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Let us consider two vectors $u$ and $v$ are in the complex vector space. The inner product of these two vectors is defined by

$u\cdot v=(u_1^*\cdot v_1, u_2^*\cdot v_2,\cdots\cdots, u_n^*\cdot v_n)$

How can this definition be proved? How did we even get to this definition?

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    $\begingroup$ You don't prove a definition, a definition is a definition. The only thing you need to be sure of is that a definition makes sense. For example, I cannot define $\alpha:=\frac{0}{0}\in \mathbb{R}$, that would lead to contradictions. $\endgroup$ – Mathematician 42 May 6 '16 at 12:20
  • $\begingroup$ so why this definition? $\endgroup$ – sajjad islam May 6 '16 at 12:29
  • $\begingroup$ From a historical point of view, people where first interested in lengths of vectors in $\mathbb{R}^n$. Given a vector $v\in \mathbb{R}^3$, people quickly realized that $\sqrt{v\cdot v}$ is the length of $v$. Then it's easy to notice that if $u\cdot v=0$, then $u$ and $v$ are orthogonal, hence the inner product has something to do with angles as well. Then people found this easy connection, and used inner-products to define lengths and angels in more general spaces as well. When you restrict your attention to $\mathbb{R}^2$, calculations involving inner products should be familiar. $\endgroup$ – Mathematician 42 May 6 '16 at 12:37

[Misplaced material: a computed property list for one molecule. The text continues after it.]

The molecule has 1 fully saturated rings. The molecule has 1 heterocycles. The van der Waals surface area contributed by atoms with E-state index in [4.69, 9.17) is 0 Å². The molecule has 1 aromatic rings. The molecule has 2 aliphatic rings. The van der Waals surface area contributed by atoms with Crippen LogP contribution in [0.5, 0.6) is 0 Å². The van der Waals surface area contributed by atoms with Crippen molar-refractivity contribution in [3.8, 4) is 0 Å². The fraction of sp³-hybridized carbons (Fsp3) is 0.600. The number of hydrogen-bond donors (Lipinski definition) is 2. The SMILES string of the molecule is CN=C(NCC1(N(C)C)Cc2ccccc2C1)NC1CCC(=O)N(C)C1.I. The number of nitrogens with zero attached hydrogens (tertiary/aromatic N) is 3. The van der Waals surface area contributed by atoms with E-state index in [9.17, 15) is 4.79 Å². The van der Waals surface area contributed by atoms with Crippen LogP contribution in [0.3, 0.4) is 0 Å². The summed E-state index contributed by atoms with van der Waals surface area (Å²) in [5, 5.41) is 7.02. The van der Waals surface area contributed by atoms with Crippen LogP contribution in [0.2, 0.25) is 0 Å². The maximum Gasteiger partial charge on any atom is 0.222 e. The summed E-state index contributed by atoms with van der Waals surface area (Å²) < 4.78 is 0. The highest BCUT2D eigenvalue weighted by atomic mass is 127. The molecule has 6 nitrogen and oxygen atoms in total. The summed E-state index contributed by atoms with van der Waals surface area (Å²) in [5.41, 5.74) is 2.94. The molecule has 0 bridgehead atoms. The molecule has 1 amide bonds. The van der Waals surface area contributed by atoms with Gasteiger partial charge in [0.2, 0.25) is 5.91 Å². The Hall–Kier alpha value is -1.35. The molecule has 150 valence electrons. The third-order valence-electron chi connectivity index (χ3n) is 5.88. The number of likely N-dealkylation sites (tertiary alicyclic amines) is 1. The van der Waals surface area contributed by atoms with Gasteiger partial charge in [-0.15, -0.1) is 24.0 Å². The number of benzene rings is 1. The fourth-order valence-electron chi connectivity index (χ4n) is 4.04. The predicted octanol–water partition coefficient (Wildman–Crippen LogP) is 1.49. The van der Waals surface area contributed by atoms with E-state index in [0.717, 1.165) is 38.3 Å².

• $\begingroup$ In a complex vector space you define $u \cdot v = u_1 \bar{v}_1 + \cdots + u_n \bar{v}_n$ so that the inner product of a vector with itself is real and nonnegative. $\endgroup$ – Ethan Bolker May 6 '16 at 12:49
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As was pointed out in a comment above, $\sqrt{v\cdot v}$ is the length of $v$ in a real vector space (say $\mathbb{R}^n$). Maintaining the same relationship in a complex vector space leads to your definition, as follows. First consider the (one-dimensional) complex vector space $\mathbb{C}$. If $v=a+bi\in\mathbb{C}$, then we want the length of $v$ again to be $\sqrt{v\cdot v}$. One (the only?) reasonable definition of the dot product that gives $$\sqrt{v\cdot v} = \sqrt{a^2+b^2}$$ is $v\cdot v = (a+bi)(a-bi) = v\bar{v}$. It's easy to see that this generalizes to $n$-dimensional complex vector spaces.

Of course, one has to go on to show that this is in fact an inner product. But that's where the intuition came from.

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